That's poor stewardship, contrary to the critical goal of sustainability. ...
U.S. Rep. Collin Peterson of Minnesota, ranking Democrat on the House Agriculture Committee and a defender of crop insurance, recently struck a nerve when he admitted, "There is five times as much fraud in crop insurance than in food stamps."
The government should have no role in crop insurance for wealthy agribusinesses. The subsidy should be greatly scaled back to assist only those farmers who require help to obtain a reasonable level of emergency coverage.
The Senate has failed again to come up with a far-reaching farm bill. The House will take up its own version in the coming weeks. Congress, come on. Wean the agriculture industry off of welfare.
The Australian, Sydney, on Julia Gillard's clumsy, manipulative gender war:
Yet again, Julia Gillard has played the gender card to distract voters from Labor's policy challenges and the continuing speculation about her leadership, and to set up a phony dichotomy with Tony Abbott.
In doing so, the Prime Minister confirmed she has a tin ear for understanding the mainstream of Australian politics. Before an enthusiastic audience of Labor women on Tuesday, Gillard launched Women for Gillard - a fundraising vehicle seeking to exploit her attempt to manipulate a gender divide in the community. Yet the poorly scripted speech, replete with an absurd reference to men who wear blue ties, confirms how detached Gillard is from mainstream voters.
It is understandable that Australia's first female Prime Minister wants to make women's issues a focus of her government, but her words would have greater authority if she had not supported a man for Speaker who had sent text messages describing women in vulgar terms ...
Gillard described the election as "a decision about whether, once again, we banish women's voices from our political life". Voters looking for facts to substantiate this assertion will search in vain. Labor cannot win re-election by mounting a case based on straw-man assumptions or personal attacks. Gillard argued that a Coalition government would make abortion "a political plaything of men who think they know better". In reality, the Opposition Leader has pledged to make no changes to abortion laws and to leave decisions about the RU486 abortion pill to the independent regulator. And under a Coalition government, several women will sit around the cabinet table, including deputy leader Julie Bishop.
The discovery of a tawdry menu depicting Gillard in sexist terms at a Coalition fundraiser undermined the Coalition's rebuttal of Gillard's gender war - at least until the revelation last night that it had not been distributed. Yet her jarring rhetoric has not been welcomed by several well-known feminists who would normally be in her corner. Eva Cox said it was a shallow attempt to appeal to female voters. Jane Caro said it was clumsy and manipulative. ...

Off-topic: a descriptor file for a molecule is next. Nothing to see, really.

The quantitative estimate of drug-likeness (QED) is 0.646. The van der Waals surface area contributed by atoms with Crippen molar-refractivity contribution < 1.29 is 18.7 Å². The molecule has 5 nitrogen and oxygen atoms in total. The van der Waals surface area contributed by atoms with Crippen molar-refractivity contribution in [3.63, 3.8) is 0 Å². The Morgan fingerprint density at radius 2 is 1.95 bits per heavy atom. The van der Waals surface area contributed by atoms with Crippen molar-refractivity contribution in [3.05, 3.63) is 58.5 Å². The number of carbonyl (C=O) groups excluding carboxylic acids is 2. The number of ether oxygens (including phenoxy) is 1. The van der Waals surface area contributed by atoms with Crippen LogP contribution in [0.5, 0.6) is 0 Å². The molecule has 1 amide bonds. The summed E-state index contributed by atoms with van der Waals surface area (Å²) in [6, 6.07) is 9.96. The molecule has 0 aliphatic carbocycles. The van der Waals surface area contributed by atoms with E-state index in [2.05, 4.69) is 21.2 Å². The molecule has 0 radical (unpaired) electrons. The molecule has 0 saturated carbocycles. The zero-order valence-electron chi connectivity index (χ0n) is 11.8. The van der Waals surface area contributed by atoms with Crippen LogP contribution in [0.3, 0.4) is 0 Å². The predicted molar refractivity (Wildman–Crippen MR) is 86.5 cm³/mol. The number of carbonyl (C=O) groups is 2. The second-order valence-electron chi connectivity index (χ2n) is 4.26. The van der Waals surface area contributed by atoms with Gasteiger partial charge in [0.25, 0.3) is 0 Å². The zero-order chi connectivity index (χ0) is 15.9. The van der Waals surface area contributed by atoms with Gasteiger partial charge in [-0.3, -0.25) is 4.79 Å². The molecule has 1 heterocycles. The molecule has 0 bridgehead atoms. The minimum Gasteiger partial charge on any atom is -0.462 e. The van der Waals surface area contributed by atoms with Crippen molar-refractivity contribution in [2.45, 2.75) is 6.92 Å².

The Star, Toronto, on U.S. phone spying gives terrorists a win:
If Americans preferred not to think about how much they have surrendered in the war on terror, they can't avoid doing so now. They can't make a phone call to their dentist or hairdresser without having their home or cellphone number secretly taken down by Washington, along with the other party's number, the time of the call and its length. It's that bad.
If Osama bin Laden were still alive he'd chalk up this surveillance gone wild as a coup for Al Qaeda. More than a decade after the 9/11 attack, it still has the United States living in fear and trading away freedoms for security. This is beginning to look like a war the U.S. is determined to lose, one way or another.
With the acquiescence of both Democratic and Republican intelligence leaders in Congress who fear being branded soft on terror, both U.S. President Barack Obama's administration and that of George W. Bush have secretly interpreted the Patriot Act of 2001 so broadly that no one can escape pervasive scrutiny.
Thanks to media leaks Americans now know that under the Patriot Act the secrecy-shrouded Foreign Intelligence Surveillance Court ordered the Verizon telecommunications company, serving 121 million customers, to hand over to the security services its records on an "ongoing, daily basis." ...
Stung by the leaks, U.S. Director of National Intelligence James Clapper has moved to tamp down a public outcry by taking the rare step of declassifying some details about the "telephony metadata" surveillance. Americans should be reassured that key members of Congress have been kept in the loop, he said. The White House is committed to protecting "privacy and civil liberties." ...
Perhaps some good will come of this. Democratic Sen. Ron Wyden and others are pressing for "a real debate in the Congress and the country" over balancing privacy rights and security. Ominously for the administration, people are calling the surveillance "un-American."
In effect, the U.S. government is asking its citizens (and people elsewhere who use the Internet) to trust it as it trolls through their private lives looking for bad actors. The sheer audacity of that demand speaks volumes about America's unhealthy obsession with terror. It's past time to move on.